Then… there’s the law! In 1968, the State legislature enacted the Pennsylvania Limited Winery Act . The Pennsylvania Limited Winery Act was the beginning of commercial winemaking in Pennsylvania. It allowed for the establishment of wineries, which currently have a production limit of 200,000 gallons annually. The law also permits the operation of retail sales locations and direct sales to businesses and individuals. Many states in the U.S. now model their state’s legislation on Pennsylvania’s Act.
But the best is yet to come! Surprise! Surprise! Surprise! They soon learn that Pennsylvania is now home to about 120 licensed wineries and 150 grape growers producing approximately 14,000 acres of grapes! Together these Pennsylvania wineries contribute over $600 million dollars in commercial activity to the State.
Pennsylvania’s wine industry is the fastest growing segment of the State’s agricultural community. New world growers recognize that Pennsylvania’s unique climate and attributes allow them some of the best growing conditions to compete on a world level with new varietals appealing to the American palate.
Today, the Pennsylvania wine industry has grown in production. The State ranks fourth nationally for grapes grown and eighth in the nation for its wine production. This growth has positioned Pennsylvania at the forefront of the U.S. Wine Industry. Pennsylvania’s vintners maintain a well established reputation producing a vast array of award winning varietals gaining critical acclaim nationally and internationally.
So, the next time you have that conversation with friends about distinctive wine regions and those inquiring minds want to know…skip California and New York. Boastfully, tell them about Pennsylvania’s wine industry and don’t forget William Penn.
One of my favorite Bring Your Own Bottle (BYOB) restaurants is very nearby to my home. If you didn’t know whether liquor was served, one could soon figure that out by watching the brown bags and rattan wine cases under the arms of its many loyal patrons exiting the restaurant.
Today’s tough economy has caused foot traffic to increase in BYOB establishments. Restaurants with BYOB policies are now attracting avid foodies reluctant to pay $12.00 for a glass a wine when they can enjoy the entire bottle—BYOB. BYOB’s are great because you can bring your own wine without breaking the bank while at the same time sharing your favorite brand that was previously tucked away in your cellar.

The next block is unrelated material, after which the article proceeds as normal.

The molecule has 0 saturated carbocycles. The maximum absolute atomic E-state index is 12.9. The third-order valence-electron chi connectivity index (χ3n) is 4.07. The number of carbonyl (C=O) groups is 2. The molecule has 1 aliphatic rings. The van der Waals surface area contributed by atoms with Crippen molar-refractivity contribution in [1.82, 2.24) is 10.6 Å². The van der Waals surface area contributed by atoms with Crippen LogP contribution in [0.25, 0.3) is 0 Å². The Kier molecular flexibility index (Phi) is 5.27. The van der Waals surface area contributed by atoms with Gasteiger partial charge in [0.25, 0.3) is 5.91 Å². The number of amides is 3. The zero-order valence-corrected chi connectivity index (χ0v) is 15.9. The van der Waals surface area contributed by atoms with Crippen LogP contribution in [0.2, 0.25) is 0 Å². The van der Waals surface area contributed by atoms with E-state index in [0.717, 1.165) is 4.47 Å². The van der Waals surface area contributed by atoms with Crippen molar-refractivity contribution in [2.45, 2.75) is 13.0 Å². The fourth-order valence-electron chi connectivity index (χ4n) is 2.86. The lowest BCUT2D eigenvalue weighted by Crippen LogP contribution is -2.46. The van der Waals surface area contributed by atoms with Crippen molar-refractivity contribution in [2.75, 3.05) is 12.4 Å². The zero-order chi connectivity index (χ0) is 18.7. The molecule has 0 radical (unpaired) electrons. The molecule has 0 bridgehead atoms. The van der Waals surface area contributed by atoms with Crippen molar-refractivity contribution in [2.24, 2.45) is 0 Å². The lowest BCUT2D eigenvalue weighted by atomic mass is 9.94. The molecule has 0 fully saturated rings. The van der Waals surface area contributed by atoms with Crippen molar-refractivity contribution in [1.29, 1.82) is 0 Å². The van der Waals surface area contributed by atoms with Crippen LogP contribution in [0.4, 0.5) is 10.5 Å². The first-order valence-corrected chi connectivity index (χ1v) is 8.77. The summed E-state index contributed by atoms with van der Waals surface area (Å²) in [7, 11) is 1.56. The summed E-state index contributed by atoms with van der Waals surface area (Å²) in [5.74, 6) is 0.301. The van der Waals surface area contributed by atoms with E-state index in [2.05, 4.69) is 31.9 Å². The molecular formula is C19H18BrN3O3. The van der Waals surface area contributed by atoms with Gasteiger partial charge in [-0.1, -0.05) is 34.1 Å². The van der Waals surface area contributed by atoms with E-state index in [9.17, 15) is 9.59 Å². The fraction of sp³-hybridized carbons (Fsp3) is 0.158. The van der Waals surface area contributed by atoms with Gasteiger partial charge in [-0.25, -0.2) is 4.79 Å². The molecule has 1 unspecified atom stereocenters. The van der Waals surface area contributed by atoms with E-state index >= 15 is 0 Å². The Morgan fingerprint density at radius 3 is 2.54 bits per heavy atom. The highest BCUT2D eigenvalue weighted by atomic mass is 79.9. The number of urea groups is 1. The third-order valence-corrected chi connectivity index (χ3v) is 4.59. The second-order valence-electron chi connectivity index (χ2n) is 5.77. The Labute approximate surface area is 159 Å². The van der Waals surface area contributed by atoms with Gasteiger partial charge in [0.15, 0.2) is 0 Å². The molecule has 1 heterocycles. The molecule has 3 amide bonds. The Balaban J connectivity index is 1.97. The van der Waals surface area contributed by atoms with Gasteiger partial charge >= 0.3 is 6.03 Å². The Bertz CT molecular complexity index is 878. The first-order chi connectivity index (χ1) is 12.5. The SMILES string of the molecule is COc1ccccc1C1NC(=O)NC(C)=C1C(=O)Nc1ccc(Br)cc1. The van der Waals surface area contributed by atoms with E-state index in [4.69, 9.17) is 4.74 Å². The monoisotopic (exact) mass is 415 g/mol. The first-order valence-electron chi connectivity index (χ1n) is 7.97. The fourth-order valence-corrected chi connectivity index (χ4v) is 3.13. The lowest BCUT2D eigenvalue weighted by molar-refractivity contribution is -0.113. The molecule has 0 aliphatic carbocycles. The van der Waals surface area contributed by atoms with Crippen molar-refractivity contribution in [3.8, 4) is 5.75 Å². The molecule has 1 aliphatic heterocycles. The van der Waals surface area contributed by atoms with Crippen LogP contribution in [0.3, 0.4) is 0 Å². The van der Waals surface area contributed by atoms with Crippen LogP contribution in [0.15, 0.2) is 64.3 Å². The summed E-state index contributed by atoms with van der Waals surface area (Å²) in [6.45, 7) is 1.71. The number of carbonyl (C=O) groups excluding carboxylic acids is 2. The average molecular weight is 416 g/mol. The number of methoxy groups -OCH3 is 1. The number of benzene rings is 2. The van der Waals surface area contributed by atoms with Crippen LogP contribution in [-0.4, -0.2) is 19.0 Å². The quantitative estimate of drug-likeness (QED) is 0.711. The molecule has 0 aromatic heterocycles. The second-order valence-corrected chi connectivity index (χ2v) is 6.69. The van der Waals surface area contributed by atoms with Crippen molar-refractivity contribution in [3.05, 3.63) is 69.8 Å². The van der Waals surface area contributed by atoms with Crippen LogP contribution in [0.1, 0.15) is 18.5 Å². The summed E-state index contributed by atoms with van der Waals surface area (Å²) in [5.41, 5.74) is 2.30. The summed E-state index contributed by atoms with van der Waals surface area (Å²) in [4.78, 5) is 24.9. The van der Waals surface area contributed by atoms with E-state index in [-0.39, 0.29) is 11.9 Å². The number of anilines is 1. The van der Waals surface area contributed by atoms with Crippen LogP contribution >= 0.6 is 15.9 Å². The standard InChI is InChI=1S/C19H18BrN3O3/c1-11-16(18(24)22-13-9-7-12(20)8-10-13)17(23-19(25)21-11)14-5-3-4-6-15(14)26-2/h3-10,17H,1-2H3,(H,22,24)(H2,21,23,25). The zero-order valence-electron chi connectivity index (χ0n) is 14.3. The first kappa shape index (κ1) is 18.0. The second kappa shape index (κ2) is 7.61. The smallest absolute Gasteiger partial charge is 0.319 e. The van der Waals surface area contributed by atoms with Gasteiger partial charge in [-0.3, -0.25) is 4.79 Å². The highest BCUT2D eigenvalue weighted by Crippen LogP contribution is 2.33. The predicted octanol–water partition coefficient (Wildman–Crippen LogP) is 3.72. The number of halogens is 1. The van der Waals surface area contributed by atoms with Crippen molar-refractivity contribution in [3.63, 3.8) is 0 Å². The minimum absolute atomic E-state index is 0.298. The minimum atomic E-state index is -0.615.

In Pennsylvania the Liquor Code currently does not prohibit a person from bringing his or her own alcohol into any establishment. A restaurant is typically free to allow or disallow patrons from bringing their own alcohol on to its premises. The alcohol however, must be legally procured in the Commonwealth of Pennsylvania. If the restaurant chooses to prohibit the BYOB practice by a “house policy”, it must apply the policy uniformly without discrimination prohibited by law.
The Code however makes it unlawful for any person to possess any wine or liquor within Pennsylvania that has not been purchased through a Pennsylvania wine and spirits store, a licensed limited winery, or from an entity licensed to sell malt or brewed beverages for off-premises consumption. But foodies and wine lovers beware –what happens if you only partially consume the bottle you brought to dinner and now want to take it with you when you leave?
Well, in Pennsylvania if you leave the restaurant’s premises with an unfinished bottle of wine or liquor, you might be required to prove that you lawfully acquired the liquor or wine pursuant to Pennsylvania law. Thus, it is often suggested that folks bringing their own wine or liquor into a restaurant should have in their possession a receipt reflecting the purchase of their wine or liquor. Do keep in mind, that local ordinances may restrict BYOB establishments so you should consider checking in advance with the restaurant to see if any such ordinances or limitations exist.